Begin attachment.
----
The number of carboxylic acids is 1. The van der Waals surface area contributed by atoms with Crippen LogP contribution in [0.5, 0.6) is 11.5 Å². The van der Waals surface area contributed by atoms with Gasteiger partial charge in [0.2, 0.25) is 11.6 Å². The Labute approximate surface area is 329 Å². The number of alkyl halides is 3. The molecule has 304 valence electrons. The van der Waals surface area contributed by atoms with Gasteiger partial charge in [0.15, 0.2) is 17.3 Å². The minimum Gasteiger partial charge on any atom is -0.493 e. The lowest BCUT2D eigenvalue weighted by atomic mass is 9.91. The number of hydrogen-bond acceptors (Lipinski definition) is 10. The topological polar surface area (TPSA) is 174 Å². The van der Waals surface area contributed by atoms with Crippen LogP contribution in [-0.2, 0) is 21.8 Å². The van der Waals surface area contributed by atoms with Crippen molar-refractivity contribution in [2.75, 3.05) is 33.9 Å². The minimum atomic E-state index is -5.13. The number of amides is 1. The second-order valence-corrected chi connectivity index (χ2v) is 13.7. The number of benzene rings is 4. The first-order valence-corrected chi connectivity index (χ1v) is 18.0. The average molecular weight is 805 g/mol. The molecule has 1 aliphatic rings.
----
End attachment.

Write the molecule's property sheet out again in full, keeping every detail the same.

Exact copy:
The number of carboxylic acids is 1. The van der Waals surface area contributed by atoms with Crippen LogP contribution in [0.5, 0.6) is 11.5 Å². The van der Waals surface area contributed by atoms with Gasteiger partial charge in [0.2, 0.25) is 11.6 Å². The Labute approximate surface area is 329 Å². The number of alkyl halides is 3. The molecule has 304 valence electrons. The van der Waals surface area contributed by atoms with Gasteiger partial charge in [0.15, 0.2) is 17.3 Å². The minimum Gasteiger partial charge on any atom is -0.493 e. The lowest BCUT2D eigenvalue weighted by atomic mass is 9.91. The number of hydrogen-bond acceptors (Lipinski definition) is 10. The topological polar surface area (TPSA) is 174 Å². The van der Waals surface area contributed by atoms with Crippen LogP contribution in [-0.2, 0) is 21.8 Å². The van der Waals surface area contributed by atoms with Crippen molar-refractivity contribution in [2.75, 3.05) is 33.9 Å². The minimum atomic E-state index is -5.13. The number of amides is 1. The second-order valence-corrected chi connectivity index (χ2v) is 13.7. The number of benzene rings is 4. The first-order valence-corrected chi connectivity index (χ1v) is 18.0. The average molecular weight is 805 g/mol. The molecule has 1 aliphatic rings.